PULLMAN, Wash. – Redshirt sophomore Kelsi Schaer moved into third place on Oregon State’s all-time list in the 800m, Kaitlyn Mason put herself among the 10 best in school history in the long jump and the Beavers had a number of solid performances on the first day of the Pac-12 Track and Field Championships in Pullman, Wash. on Saturday.
Schaer’s and Mason’s all-time efforts headlined the afternoon and evening for OSU, as the Beavers put forth a number of performances on the cusp of placing and scoring at the conference championships.
Schaer finished fourth in her heat and 12th overall in the 800m with a PR of 2:09.90. She shaved more than two seconds off her previous best of 2:11.91 and is now third all-time in school history, behind only Kathy Weston’s 2:03.67 in 1980 and Laura Carlyle’s 2:09.25 in 2011.
“Kelsi ran the best race of collegiate career,” Oregon State assistant coach Travis Floeck said. “She looked great and I am really proud of her. That sort of effort has been coming for a while.”
In the 1,500m, redshirt freshman Morgan Anderson ran 4:28.37 and finished just five hundredths of a second behind the 12th place and a spot in Sunday’s finals. In her first taste of Pac-12 Championships action, Anderson, who owns the third-best time in school history in the 1,500m, went out with the leaders and put forth a competitive effort in a stacked field.
“It was heartbreaking she was that close,” Floeck said. “But at the same time, she’s come such a long way. She is only a freshman and will have a lot of opportunities. Making the final at the Pac-12 meet is a difficult thing to do. She’ll have a couple of lessons she’s going to take with her the rest of her career. In the qualifying rounds you’re not racing bodies, you’re racing the clock, and Morgan learned that the hard way.”
Not only did Schaer and Anderson nearly miss out on Sunday’s final in both the 1,500m and 800m, but school-record holder in the steeplechase, Taylor Nowlin, also ran a courageous race late on Saturday. The senior overcame a troublesome injury not long ago and was in fifth or sixth the majority of the race. Nowlin was seven going into the last water jump with 150 to go and ended up getting passed by a few at the end. Her time of 10:54.07 was good for ninth and just behind the top eight scorers.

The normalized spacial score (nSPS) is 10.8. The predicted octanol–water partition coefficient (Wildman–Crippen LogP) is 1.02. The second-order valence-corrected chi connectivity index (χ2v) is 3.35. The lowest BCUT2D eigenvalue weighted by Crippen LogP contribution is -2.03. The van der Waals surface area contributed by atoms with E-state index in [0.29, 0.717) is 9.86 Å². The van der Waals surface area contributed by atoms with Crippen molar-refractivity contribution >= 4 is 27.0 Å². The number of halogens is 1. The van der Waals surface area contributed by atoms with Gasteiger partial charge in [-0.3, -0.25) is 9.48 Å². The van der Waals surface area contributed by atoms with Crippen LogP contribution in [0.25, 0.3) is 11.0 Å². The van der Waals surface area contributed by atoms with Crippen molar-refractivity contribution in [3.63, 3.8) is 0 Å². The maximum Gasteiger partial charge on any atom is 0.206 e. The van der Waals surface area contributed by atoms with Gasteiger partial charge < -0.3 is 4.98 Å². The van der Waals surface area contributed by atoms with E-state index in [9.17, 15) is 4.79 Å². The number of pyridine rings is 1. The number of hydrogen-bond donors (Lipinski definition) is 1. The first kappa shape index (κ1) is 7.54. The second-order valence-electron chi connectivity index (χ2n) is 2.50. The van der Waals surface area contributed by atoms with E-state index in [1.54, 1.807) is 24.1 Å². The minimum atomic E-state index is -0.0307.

“Yes she was disappointed,” Floeck added. “Taylor wanted to score points and place, but less than a month ago she was hit by a car on her bike, suffered a concussion and missed two weeks of training. What she did today was incredible to watch. She went out and ran one of the gutsiest performances I’ve seen. At our home meet only two weeks ago she ran 11:15. Despite not being at the top of her game she went out and ran with a lot of heart. I had feared her season was over [after the accident].”
In the long jump, Michele Turney came in 14th with a leap of 18’ 1’ and will compete in her signature event, the triple jump, tomorrow morning at 11:30 a.m. Junior Kaitlyn Mason finished 16th after posting a distance of 17’ 11.50”, one which places her 10th on Oregon State’s all-time list.
Jessica Lautenbach cleared 5’ 3.25” in the high jump and came dangerously close to passing 5’ 5.25” on her first attempt, which would have scored and placed sixth.
“As a program we feel like we are on the cusp,” Floeck said. “You can look at these results and think it’s a disappointment, but we had a really good day. Jessica [Lautenbach], for example, has the ability to come back and do more, and they all do. The most important thing for us this year is getting in there and competing hard. We are incredibly encouraged. This group this year has done an amazing job and really rose to challenge.
“Our expectations are not only for all ones here that are returning to continue what they’re doing now and become a year older, faster and stronger. But also we want to have another 15 extra bodies making this trip next year.”
On the men’s side, Ryan Cope ran 57.02 in the 400m hurdles. He had been unable to work out the past two weeks due to a foot injury and was in the mix going into the last 150 before hitting a hurdle.
“We’ll have the same goal tomorrow,” Floeck said. “We want them to stick their nose in it, feel like they belong and exceed expectations. For the ones we have left that’s what they’re going to do. The opening height in the pole vault is a PR for both Annie and Helen Ann so right off the bat they will be taking a shot at something they’ve never done before.”